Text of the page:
During Barnwell’s freshman year, he was fortunate enough to be a part of one of the top campaigns in OSU history. The boys went on to claim the Big Ten tournament title and advanced to an NCAA Regional for the first time in seven years. Barnwell appeared 14 times and started five games behind the plate. The dogpile celebration at TD Ameritrade Park in Omaha, Neb., was something No. 42 will never forget.

    “There is no better feeling than being able to dog pile on the field after putting in so much work and so much time into something,” Barnwell expressed. “That memory will be something that I will never forget for the rest of my life. That season was a roller coaster ride and I think that is what makes the championship that much better. We had our ups and our downs but when we came together as a team instead of a group of individuals we accomplished something amazing.

    Last year, Barnwell stepped into the starting role behind the dish. His hitting average was a .254 clip that included seven doubles, one triple, two home runs, 14 RBI, 30 walks and went 7-for-10 in stolen bases. On the defensive side, he controlled the base paths by throwing out 11 baserunners during his 51 starts. Barnwell finished up the year strong and scrappy with a seven-game reached base streak.

    Now in his junior year, he is having a breakout season, hitting .289 in 76 at-bats. Barnwell has already drove in a season-high 18 RBI in 24 games. At the Big Ten/Pac-12 Challenge, Barnwell hit .333 over the weekend against tough competition of No. 1 Oregon State and Utah. This past weekend at Bill Davis Stadium, Barnwell had his best day of the plate against defending Big Ten champion Nebraska. The Buckeyes claimed their first B1G win on Saturday and Barnwell’s first home run of the season had a lot to do with that victory, blasting a three-run shot over the left field wall in the bottom of the fourth.

    “We know that we can play with anyone in the country,” Barnwell said. “We have played with and beaten top ranked teams. I predict great things for this team. In my third season here at OSU I have been a part of some really good baseball teams but there is something special about this group that reminds me of the team my freshman year that won the Big Ten championship. We are relentless and will never give up.”

    Barnwell believes part of his leadership role is to push himself and his teammates to be the best they can be and he expects his teammates to give him the same push back.

    “When I am behind the plate I plan on running the show,” Barnwell said. “I was always told as a kid and still to this day when you are behind the plate everyone on the field is looking at you and the catcher is the only person on the field that can see everything that is going on.”

    The team has had a large youth turnout during its current 11-game homestand to meet the players and as they begin dreaming of being an Ohio State student-athlete one day. Young fans and young baseball players look up to players like Barnwell as role models and Barnwell has some advice for them.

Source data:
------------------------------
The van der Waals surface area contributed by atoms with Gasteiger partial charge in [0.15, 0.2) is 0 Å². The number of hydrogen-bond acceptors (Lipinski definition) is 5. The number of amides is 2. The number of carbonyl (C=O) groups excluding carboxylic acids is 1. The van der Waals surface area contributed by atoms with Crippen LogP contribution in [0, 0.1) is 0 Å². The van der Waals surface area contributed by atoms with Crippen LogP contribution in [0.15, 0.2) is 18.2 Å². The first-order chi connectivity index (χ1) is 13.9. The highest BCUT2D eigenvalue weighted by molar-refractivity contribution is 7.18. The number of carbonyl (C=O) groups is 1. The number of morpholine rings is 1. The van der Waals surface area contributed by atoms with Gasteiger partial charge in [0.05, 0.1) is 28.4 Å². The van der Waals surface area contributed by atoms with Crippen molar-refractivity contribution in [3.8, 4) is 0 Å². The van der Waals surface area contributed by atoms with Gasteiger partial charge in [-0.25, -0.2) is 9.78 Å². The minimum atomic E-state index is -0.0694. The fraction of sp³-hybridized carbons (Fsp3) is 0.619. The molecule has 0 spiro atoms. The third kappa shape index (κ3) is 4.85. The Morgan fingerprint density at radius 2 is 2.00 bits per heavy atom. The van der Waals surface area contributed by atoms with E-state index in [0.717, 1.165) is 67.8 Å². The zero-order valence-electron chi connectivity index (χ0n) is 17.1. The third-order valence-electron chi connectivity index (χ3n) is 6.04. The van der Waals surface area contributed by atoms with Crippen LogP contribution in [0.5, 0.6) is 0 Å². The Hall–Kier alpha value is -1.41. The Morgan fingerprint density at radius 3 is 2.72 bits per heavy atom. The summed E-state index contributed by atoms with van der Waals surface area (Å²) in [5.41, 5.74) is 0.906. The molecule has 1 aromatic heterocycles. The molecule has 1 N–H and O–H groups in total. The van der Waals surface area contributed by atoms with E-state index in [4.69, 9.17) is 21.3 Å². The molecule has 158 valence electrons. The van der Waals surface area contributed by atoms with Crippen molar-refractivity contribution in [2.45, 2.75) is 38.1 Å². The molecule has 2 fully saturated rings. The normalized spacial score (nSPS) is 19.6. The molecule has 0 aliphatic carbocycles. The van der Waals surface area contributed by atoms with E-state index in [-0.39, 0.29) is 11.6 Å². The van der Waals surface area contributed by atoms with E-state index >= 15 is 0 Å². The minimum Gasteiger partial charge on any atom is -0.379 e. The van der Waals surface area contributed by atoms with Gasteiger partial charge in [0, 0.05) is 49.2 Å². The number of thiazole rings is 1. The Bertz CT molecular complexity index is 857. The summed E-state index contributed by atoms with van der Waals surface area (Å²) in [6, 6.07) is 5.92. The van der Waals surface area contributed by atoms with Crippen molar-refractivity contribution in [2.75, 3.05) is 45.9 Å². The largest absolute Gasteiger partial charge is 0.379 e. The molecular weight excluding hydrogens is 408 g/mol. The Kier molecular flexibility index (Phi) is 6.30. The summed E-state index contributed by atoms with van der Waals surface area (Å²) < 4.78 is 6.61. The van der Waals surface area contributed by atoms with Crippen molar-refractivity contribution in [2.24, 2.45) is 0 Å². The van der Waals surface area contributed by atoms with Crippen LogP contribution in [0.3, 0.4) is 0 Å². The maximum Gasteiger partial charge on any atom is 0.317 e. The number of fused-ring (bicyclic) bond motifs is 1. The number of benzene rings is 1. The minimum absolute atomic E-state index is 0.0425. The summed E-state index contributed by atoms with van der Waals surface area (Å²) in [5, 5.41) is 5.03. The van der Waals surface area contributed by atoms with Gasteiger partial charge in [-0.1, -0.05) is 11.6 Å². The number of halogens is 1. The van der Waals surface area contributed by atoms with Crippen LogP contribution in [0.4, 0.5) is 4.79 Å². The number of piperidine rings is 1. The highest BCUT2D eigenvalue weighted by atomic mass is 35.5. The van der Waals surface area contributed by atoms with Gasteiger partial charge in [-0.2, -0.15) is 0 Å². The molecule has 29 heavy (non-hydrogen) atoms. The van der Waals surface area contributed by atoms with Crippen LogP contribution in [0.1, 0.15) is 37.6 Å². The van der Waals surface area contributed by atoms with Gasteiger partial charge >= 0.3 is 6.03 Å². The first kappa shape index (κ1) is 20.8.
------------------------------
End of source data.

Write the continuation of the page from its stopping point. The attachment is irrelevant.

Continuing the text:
“First, stay positive and don’t be result oriented. Baseball is a game of failure. The greatest players in history failed seven out of 10 times. Keep a positive mindset and you will be better off. Second, be a good teammate. Be the first guy out of the dugout when your teammate does something great and be the first guy out when he does something bad. As Woody Hayes also said, "You win with people". Third, respect and thank your parents for everything they do. Finally, just have fun! Baseball is much better when you are having fun.”

    Barnwell exemplifies what it means to be a great athlete, teammate, role model and person and that is why he has been selected to the watch list of such a prestigious award.

    “To be selected to the Johnny Bench Award Watch List is such an honor. Just to have your name put on a list for an award named after one of the greatest players to ever catch is a blessing. I just want to take this time to thank all the players and coaches past and present for helping me become the player I am today. It may be an individual award but without great coaching and teammates I wouldn't be where I am today.”

    http://www.ohiostatebuckeyes.com/sports/m-basebl/spec-rel/040218aaa.html
     
  7. brodybuck21

    brodybuck21 THE OHIO STATE UNIVERSITY Staff Member

  8. brodybuck21

    brodybuck21 THE OHIO STATE UNIVERSITY Staff Member

  9. brodybuck21

    brodybuck21 THE OHIO STATE UNIVERSITY Staff Member

    Considering What It Takes: Bucks’ Better Start No Fluke
    by Sonny Fulks | Features, OSU, OSU Feature
    ska Press. Widely knowledgeable on that period of American History, Fulks is a frequent speaker on the Civil War at local roundtables throughout the Midwest. He and wife Mindy have two grown children and live in Covington, Ohio.

    CONTACT
    18-8 through their first 26 games, Greg Beals’ culture of hard work and trust simply has the Buckeyes in a better place. Others are waiting, watching…and see the difference.

    [​IMG]Columbus – They’re in a better place than they were a year ago.

    Yes, that’s obvious for the fact of their 18-8 record…and the battling spirit shown through their first Big Ten series this weekend with the University of Nebraska. After dropping a disappointing 7-3 decision in the series opener on Friday the Buckeyes came back to even things Saturday with a 7-4 win, an impressive outing by starting pitcher Ryan Feltner, and multiple hits by an array of Bucks hitters – another impressive performance by the bullpen.